- People who are widowed and whose State Pension did not increase when their spouse died. Potentially, depending on their late spouse’s National Insurance record, they could be entitled to a boost up to the full State Pension (currently £141.85), plus some of their additional State Pension. This group should, in theory, be identified automatically by the DWP, but it may be worth checking anyway.
- People who now receive the correct level of pension but perhaps were underpaid (receiving less than 60% of the full basic pension) while their spouse was still alive. This has happened with some widows whose spouse reached pension age after 17 March 2008, and again it is worth checking if you think you are in this group.
- The families or heirs of people who were underpaid State Pension while alive. Some will be notified automatically, but others may have fallen through the net because records no longer exist for them, so will need to claim (see below).
It’s possible that men may be eligible for underpaid State Pension top-ups. But, in practice, they are more likely than women to have a full National Insurance record, less likely to rely on a spouse or partner for their State Pension entitlement and, therefore, less likely to qualify for a top-up.
Are your State Pension payments everything they should be?
|Rate from||Full State Pension rate||
Lower basic State Pension rate (approx. 60%)
If you want to know the rates for previous years, you’ll find a useful list if you scroll down here on the DWP website. It goes right back to September 1971, when the full State Pension was just £6.00 a week.
How can I make a claim for an underpaid State Pension?
The State Pension correction exercise is being managed by the Pension Service, and you can contact them by phone on 0800 731 0469 (Monday to Friday, 8am to 5pm) or write to them at: The Pension Service, Post Handling Site A, Wolverhampton, WV98 1AF. When contacting them, it’s recommended that you have:
- Your National Insurance number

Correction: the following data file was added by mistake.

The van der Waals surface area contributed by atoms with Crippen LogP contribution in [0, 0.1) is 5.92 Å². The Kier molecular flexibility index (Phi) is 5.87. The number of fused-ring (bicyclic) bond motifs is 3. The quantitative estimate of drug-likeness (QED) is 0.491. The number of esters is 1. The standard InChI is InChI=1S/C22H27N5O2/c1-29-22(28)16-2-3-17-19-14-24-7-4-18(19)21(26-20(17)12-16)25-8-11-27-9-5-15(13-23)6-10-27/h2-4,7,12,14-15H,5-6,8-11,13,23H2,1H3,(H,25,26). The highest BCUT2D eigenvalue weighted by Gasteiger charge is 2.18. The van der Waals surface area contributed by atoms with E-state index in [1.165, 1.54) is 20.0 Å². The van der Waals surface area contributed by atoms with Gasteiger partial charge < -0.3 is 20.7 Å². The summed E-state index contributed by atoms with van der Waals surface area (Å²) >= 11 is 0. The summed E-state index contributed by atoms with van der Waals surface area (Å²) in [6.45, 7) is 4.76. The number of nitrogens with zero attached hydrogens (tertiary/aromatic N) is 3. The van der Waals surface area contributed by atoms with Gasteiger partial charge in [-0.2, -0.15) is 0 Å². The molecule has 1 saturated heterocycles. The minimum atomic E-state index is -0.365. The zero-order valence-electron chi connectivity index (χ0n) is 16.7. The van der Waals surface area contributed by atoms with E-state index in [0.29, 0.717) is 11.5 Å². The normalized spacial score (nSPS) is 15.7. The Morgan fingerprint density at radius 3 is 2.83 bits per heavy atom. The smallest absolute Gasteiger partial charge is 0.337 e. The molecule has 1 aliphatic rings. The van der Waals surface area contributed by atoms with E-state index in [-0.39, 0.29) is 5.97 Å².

- Details of what you currently receive (this should be on your annual statement)
- Your spouse or civil partner’s name, date of birth, date of death (if applicable) and National Insurance number
- Details of how much your spouse or civil partner receives in State Pension (or whatever they received before their death)
What if the person who has been underpaid has died?
Thousands of people who were underpaid their State Pension have already died, and their families or heirs may be eligible for the underpayments. The DWP recently launched a dedicated website page to help these families. The page explains who may be affected, and there’s a link to request information.
How much unpaid State Pension could I be owed?
Initially, the average payment was estimated at just under £9,000 but individual amounts paid vary widely, partly because different types of claims have different backdating rules, and also because some people may be able to claim in more than one category.
Some married women who were only receiving a SERPS pension and no State Pension have received £40,000 or more, while other people may not receive any backdating at all, but at least will receive the full amount from now on. Do be aware that some (not all) back payments may affect your tax situation or benefits entitlement.
Wider lessons from State Pension underpayments
Whether or not you or a loved one are owed underpaid State Pension, there’s a big lesson here for all of us: it’s really important to get to grips with the State Pension, what you are entitled to, and whether it is paid to you correctly.
Whatever age you are, whatever your marital or civil partnership status, and whatever your pension arrangements, it’s worth doing some homework on your State Pension entitlement, and any other pension plans you have. At a time when there’s so much talk of rising bills and the increasing cost of living, a boost to your retirement income could be more welcome than ever.
The information here is based on our understanding in September 2022 and shouldn’t be taken as financial advice. If you are unsure, you should speak to a financial adviser and there is likely to be a charge for advice.